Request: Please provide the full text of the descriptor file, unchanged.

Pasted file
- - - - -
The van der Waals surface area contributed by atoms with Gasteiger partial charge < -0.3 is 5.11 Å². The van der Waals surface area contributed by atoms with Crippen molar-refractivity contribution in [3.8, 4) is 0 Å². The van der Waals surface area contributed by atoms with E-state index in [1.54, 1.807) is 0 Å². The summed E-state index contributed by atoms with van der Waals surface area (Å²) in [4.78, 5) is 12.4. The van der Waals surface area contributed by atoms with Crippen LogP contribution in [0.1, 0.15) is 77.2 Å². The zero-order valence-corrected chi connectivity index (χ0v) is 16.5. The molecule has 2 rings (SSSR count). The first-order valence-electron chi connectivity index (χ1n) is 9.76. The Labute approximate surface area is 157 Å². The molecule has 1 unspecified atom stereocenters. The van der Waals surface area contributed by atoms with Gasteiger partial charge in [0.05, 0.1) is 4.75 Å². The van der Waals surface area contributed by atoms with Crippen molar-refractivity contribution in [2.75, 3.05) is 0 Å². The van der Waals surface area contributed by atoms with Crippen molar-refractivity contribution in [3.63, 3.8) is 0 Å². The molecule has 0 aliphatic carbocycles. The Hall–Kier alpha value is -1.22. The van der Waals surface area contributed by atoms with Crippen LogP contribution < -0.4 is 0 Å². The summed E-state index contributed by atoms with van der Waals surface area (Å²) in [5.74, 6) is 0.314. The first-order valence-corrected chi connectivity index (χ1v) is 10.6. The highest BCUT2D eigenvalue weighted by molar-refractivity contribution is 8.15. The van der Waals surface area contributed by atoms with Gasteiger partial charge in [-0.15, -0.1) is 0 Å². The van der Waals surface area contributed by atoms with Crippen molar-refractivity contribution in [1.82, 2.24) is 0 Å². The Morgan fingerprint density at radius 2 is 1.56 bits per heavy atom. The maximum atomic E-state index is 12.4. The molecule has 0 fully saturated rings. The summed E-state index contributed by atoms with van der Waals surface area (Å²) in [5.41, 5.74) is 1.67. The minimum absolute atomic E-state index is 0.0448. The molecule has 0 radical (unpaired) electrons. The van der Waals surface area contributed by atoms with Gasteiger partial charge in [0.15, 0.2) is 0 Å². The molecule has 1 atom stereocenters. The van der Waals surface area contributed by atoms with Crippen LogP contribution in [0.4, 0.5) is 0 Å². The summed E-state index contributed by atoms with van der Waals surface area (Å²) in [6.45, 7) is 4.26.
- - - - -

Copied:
The van der Waals surface area contributed by atoms with Gasteiger partial charge < -0.3 is 5.11 Å². The van der Waals surface area contributed by atoms with Crippen molar-refractivity contribution in [3.8, 4) is 0 Å². The van der Waals surface area contributed by atoms with E-state index in [1.54, 1.807) is 0 Å². The summed E-state index contributed by atoms with van der Waals surface area (Å²) in [4.78, 5) is 12.4. The van der Waals surface area contributed by atoms with Crippen LogP contribution in [0.1, 0.15) is 77.2 Å². The zero-order valence-corrected chi connectivity index (χ0v) is 16.5. The molecule has 2 rings (SSSR count). The first-order valence-electron chi connectivity index (χ1n) is 9.76. The Labute approximate surface area is 157 Å². The molecule has 1 unspecified atom stereocenters. The van der Waals surface area contributed by atoms with Gasteiger partial charge in [0.05, 0.1) is 4.75 Å². The van der Waals surface area contributed by atoms with Crippen molar-refractivity contribution in [2.75, 3.05) is 0 Å². The van der Waals surface area contributed by atoms with Crippen molar-refractivity contribution in [3.63, 3.8) is 0 Å². The molecule has 0 aliphatic carbocycles. The Hall–Kier alpha value is -1.22. The van der Waals surface area contributed by atoms with Crippen LogP contribution < -0.4 is 0 Å². The summed E-state index contributed by atoms with van der Waals surface area (Å²) in [5.74, 6) is 0.314. The first-order valence-corrected chi connectivity index (χ1v) is 10.6. The highest BCUT2D eigenvalue weighted by molar-refractivity contribution is 8.15. The van der Waals surface area contributed by atoms with Gasteiger partial charge in [-0.15, -0.1) is 0 Å². The van der Waals surface area contributed by atoms with Crippen molar-refractivity contribution in [1.82, 2.24) is 0 Å². The Morgan fingerprint density at radius 2 is 1.56 bits per heavy atom. The maximum atomic E-state index is 12.4. The molecule has 0 fully saturated rings. The summed E-state index contributed by atoms with van der Waals surface area (Å²) in [5.41, 5.74) is 1.67. The minimum absolute atomic E-state index is 0.0448. The molecule has 0 radical (unpaired) electrons. The van der Waals surface area contributed by atoms with Gasteiger partial charge in [0.15, 0.2) is 0 Å². The molecule has 1 atom stereocenters. The van der Waals surface area contributed by atoms with Crippen LogP contribution in [0.4, 0.5) is 0 Å². The summed E-state index contributed by atoms with van der Waals surface area (Å²) in [6.45, 7) is 4.26.